A continuing look at games that I really liked, but not quite as much as WWE All Stars, in the year of our Lord 2011. Deus Ex: Human Revolution “He’s more machine now than man” – Benjamin Kenobi The Deus Ex series is about two things: the meeting of man and machine, raising the question of whether developing and getting stronger means losing your humanity, and, famously, freedom. You’re handed a level, one small chunk at a time, and asked how you’d like to approach it. To use the immortal Terminator 2: Judgment Day as an example – will you be the T-1oo0, infiltrating into your enemies’ homes and then running them through with razor-sharp arm blades? Or maybe an Arnie-style terminator, toting a mini-gun and launching maniacally as you bat away incoming rockets? Or the pacifistic PoNY-3000 (which only features in the version of the film that exists inside my head) preferring to just be friends, avoid the violence altogether… and putting the odd person to sleep if you really, really must? Like our last game, playing Human Revolution, you can feel the gravity of the seminal original, but in this case it’s a much looser adaption. Deus Ex was, after all, made by entirely different people over a decade ago. Born into our modern world of third-person cover and DRM, where everything has to be a shooter, it was only natural that this would be a very different game. Still, as much as Human Revolution throws out from the original – it rewinds the plot to the immediate future, ditching the whole cast in the process, trades in the grey and blue colour scheme for black and gold – it holds onto more. The cyberpunk setting, the customisable Six Million Dollar Man-style augmentations, the philosophical leanings. Most of all, it holds onto that idea of choice. Each level has a startpoint and an endpoint, but how you get from one to the other is up to you. There are connecting doors which skip out sections of corridor; ladders which take you to the roof, far above the action; ventilation shafts to crawl in. So that, then, is the core essence of Deus Ex. An overarching plot about control and loss of humanity, propping up a game that invites you to do what thou wilt. It’s not necessarily the most natural combination. But, for me at least, the way that freedom works is a perfect expression of the theme. It turns out, given all that choice, something flips deep inside me. I can’t choose – won’t, shan’t – and so end up searching for the most obscure route, the one they’ve hidden behind a series of crates and down a pit you can only access with the augmentation that negates fall damage. Then I’ll backtrack, and find another way I could have done it. I want to see the puzzle the developers have crafted for me from every possible angle. I have to see everything, I have to interact with everything, hack everything, (for a first-person action game, Deus Ex gives you a lot more possible verbs than just ‘shoot’, ‘jump’ and ‘stand out in the open until you die’), find every hidden vent, pick up every item. I’m not even a robot. I’m a hoover. It could be more open, of course. For all those extra verbs I mentioned, Human Revolution still manages to be slightly more limiting than the original Deus Ex, now over a decade old. It turns its attention instead to being slicker. The amount of thought that has gone into making the world futuristically plausible and beautiful, the nicely honed controls, the fact it actually has a story and some characters… there’s a lot of stuff to love here, even for hardened Deus Ex purists. A good example of this trade-off can be seen in the item glow – any object that can be interacted with has its edges picked out with a fuzzy gold light. It highlights how much scenery is decorative, tied down, and the relatively limited interactivity. No strength rating here. I believe it was mildly controversial, and can be turned off in the options menu, but I see no need. It fits nicely into the game’s aesthetic, makes diegetic sense, and makes it easier to spot hidden items and routes, which is exactly what my lizard brain wants. And it couldn’t possibly break the hypnotic effect a play session has over me. Human Revolution is one of those games that makes you constantly late. The type you struggle to tear yourself away from, a mysterious substance keeping your hands glued to the controller (…Oh, not like that. Ew. Grow up.) And the team at Eidos Montreal use the compelling systems of the game to immerse you in a sci-fi world stronger, even, than Portal 2‘s playful series of ideas – one which extrapolates headlines, technology, architecture and even fashion into something plausible and enticing. And, even after I’ve managed to power down the Xbox, a dip into that world leaves me seeing our own a little differently. Like the long sessions of Guitar Hero that translated all my dreams into five-colour blocks, like the week I longed for my own Aperture Science Handheld Portal Device. Like… a post-Christmas weekend back home, most of it spent with my nose pressed to the 38” flatscreen, controller in hand. It’s a nice day outside, and I almost feel bad about not leaving the house. Almost. I look out into the back garden, just as the sun clips the top of the fence. Its glow catches the edges of a shirt, hanging on the line, outlines it with a sharp halo of –gold. Ooh, I think. It must be interactive.
So, in the pub the other week, conversation swung to the best pop culture of last year, naturally. When asked about my ‘game of the year’, I refused to pick a single game. Further pushed, I picked WWE All Stars. It was a choice born partially of the thrilling novelty of such a pop/obscure pick, partially of intoxication, but mostly of total honesty.It is a choice behind which I will of course stand. It’s also a choice which got me thinking about how hard it was (and almost always is) for me to pick a single Best Game, and how I’ve completely failed to write anything about any of my favourites from last year.Consider this, then, a loose tour through all the games I really enjoyed last year, accompanied with some hand-drawn doodles, and why exactly WWE All Stars was the absolute Best Game of 2011. But we’ll get to that. For now, let’s jump back to April, and take a look at… Portal 2 As the name suggests, Portal 2 was a sequel, with all the baggage that entails. Worse, it was a sequel to a truly brilliant game. The original Portal took a wonderful central concept – a gun that could shoot teleporting holes into walls – and expressed it perfectly, compressed into two and a half hours. On top of that, it added a classic antagonist in GLaDOS, some of the best jokes in gaming, and a song. It was a revolution, practically inventing the first-person puzzling genre, that seemed to come out of nowhere. Portal 2 wasn’t much of a surprise at all. Like all good sequels, it didn’t move away from the core principles of the original, but built on them. It kept the same setting – a series of test chambers in the Aperture Science laboratory. The same cast – silent Chell, ever-taunting GLaDOS. The same mechanics – solving spatial puzzles using your portal gun. It took all those, and then built on them. So, a journey beneath Aperture’s floors revealed the ruins of cavernous testing grounds from its past. The bumbling AI Wheatley (played by Stephen Merchant) and self-confident ghost of Cave Johnson (J.K. Simmons) filled out the dramatis personæ. And the portal puzzles were expanded with physics-altering gels which could be guided through test chambers to make surfaces slippy, or bouncy. Most of it all, it adapted Portal‘s attitude and structure: a highly polished series of puzzles, bookended by chunks of narratives, with jokes. Portal 2 avoided the obvious pitfalls – pandering to the memes the original bred and sent out onto the internet; trying to turn the plot into something of world-shaking import; trying to repeat the surprise of that song – but, ultimately, it was more or less the same thing, stretched out and with some fancy bits added on. Which sounds really negative, but clearly that’s not the case. This is one of my favourite games of last year. Familiarity makes its structure – a series of chambers, bookended with a joke or bit of story – stick out a little too awkwardly, but it’s a better game than the original Portal in almost every way. It takes its extended length as virtue, providing more of an actual, story-shaped story, and a wider variety of settings and puzzles. Most impressively, Portal 2 manages to keep its difficulty curve every bit as smooth over those extra hours, with every new discovery telegraphed neatly and then built upon, and rarely repeats itself. I’d even argue Portal 2 is actually a funnier game. The jokes in the original mostly worked because they took the player by surprise. Abandoned laboratories are not a setting you expect to find jokes in, sci-fi puzzle games aren’t a genre renowned for their hilarity. It was a sort of comedy ambush. Portal 2 knows you know this, going in, and cuts loose with the jokes from the first comedy setpiece, which sticks you in a motel room and indulges in a spot of fourth-wall breaking ‘press A to speak’ action, all curated by Wheatley – the noisy robo-comic to your silent straight man, and every bit the equal of GLaDOS. It’s definitely the best written and acted game I played last year, and is in the running for best written and acted piece of 2011 culture full stop. It’s certainly the funniest. As a package, Portal 2 is so sharp that you hardly even notice its elegance until afterwards. When you do, it becomes clear how much silliness we have to put up with, how often people accept that the voice acting wasn’t too uneven this time as if that was something worth celebrating, how merely quite good plots have champions of the medium wetting themselves with excitement. Portal 2 is a darn good puzzle game. It’s not half bad as science-fiction. But mostly importantly, it is simply the funniest comedy game I have ever played. If it hadn’t been for that pesky original, Portal 2 could’ve had a shot at being the best game of all time.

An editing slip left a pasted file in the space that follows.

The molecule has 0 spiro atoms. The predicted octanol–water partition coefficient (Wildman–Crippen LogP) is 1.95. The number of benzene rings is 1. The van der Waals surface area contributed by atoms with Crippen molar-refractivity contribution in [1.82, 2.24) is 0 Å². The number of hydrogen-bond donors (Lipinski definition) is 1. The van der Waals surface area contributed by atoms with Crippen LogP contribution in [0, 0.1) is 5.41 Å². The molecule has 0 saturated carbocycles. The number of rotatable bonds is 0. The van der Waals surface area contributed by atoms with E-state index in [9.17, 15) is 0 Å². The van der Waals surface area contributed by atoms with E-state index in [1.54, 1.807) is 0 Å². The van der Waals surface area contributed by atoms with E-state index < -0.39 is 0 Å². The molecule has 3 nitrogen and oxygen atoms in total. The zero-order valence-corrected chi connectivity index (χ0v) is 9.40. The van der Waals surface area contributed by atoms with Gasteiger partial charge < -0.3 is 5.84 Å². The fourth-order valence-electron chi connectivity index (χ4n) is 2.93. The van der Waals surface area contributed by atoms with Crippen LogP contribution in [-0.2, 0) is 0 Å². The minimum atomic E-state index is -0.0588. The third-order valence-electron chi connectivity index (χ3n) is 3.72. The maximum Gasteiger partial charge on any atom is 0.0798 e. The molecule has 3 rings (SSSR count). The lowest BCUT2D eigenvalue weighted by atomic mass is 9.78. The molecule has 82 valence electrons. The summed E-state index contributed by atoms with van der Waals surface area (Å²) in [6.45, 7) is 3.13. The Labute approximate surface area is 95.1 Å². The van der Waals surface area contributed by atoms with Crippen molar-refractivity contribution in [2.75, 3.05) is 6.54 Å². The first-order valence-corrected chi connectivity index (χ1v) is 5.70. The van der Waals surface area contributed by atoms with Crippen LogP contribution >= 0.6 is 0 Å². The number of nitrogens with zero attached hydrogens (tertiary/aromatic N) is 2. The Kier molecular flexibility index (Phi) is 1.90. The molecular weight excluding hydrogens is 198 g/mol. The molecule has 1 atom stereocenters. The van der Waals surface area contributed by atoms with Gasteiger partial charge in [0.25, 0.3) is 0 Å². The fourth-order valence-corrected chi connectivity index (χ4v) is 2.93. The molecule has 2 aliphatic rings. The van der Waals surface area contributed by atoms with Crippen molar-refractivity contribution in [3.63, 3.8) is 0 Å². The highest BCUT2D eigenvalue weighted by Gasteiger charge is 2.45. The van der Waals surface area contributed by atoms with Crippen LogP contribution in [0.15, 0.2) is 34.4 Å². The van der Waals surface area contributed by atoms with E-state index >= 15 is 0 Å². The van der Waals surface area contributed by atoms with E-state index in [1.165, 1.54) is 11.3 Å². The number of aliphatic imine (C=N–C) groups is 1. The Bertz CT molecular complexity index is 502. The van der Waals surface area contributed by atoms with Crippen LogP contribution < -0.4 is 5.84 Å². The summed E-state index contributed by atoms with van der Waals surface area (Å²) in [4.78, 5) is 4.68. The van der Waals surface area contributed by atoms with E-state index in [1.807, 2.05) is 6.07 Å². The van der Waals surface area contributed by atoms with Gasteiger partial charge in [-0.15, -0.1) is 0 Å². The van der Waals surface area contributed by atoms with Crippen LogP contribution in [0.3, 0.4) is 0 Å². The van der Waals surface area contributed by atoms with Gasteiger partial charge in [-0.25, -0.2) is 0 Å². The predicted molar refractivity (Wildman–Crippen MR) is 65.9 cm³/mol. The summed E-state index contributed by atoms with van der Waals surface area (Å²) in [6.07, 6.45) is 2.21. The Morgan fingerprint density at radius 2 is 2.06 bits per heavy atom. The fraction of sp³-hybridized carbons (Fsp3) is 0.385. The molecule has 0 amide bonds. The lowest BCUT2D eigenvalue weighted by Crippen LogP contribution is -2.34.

(click to enlarge to an actually readable version.)
As a birthday present of sorts for my good friend Mr Geoffrey Maillard (not available in any conveniently-linkable corner of the internet, unusually) and as a stretch of the old artistic muscles, I made a one-page comic outlining how exactly we celebrated that most illustrious of event: Geoff’s 22nd birthday.(click to enlarge.)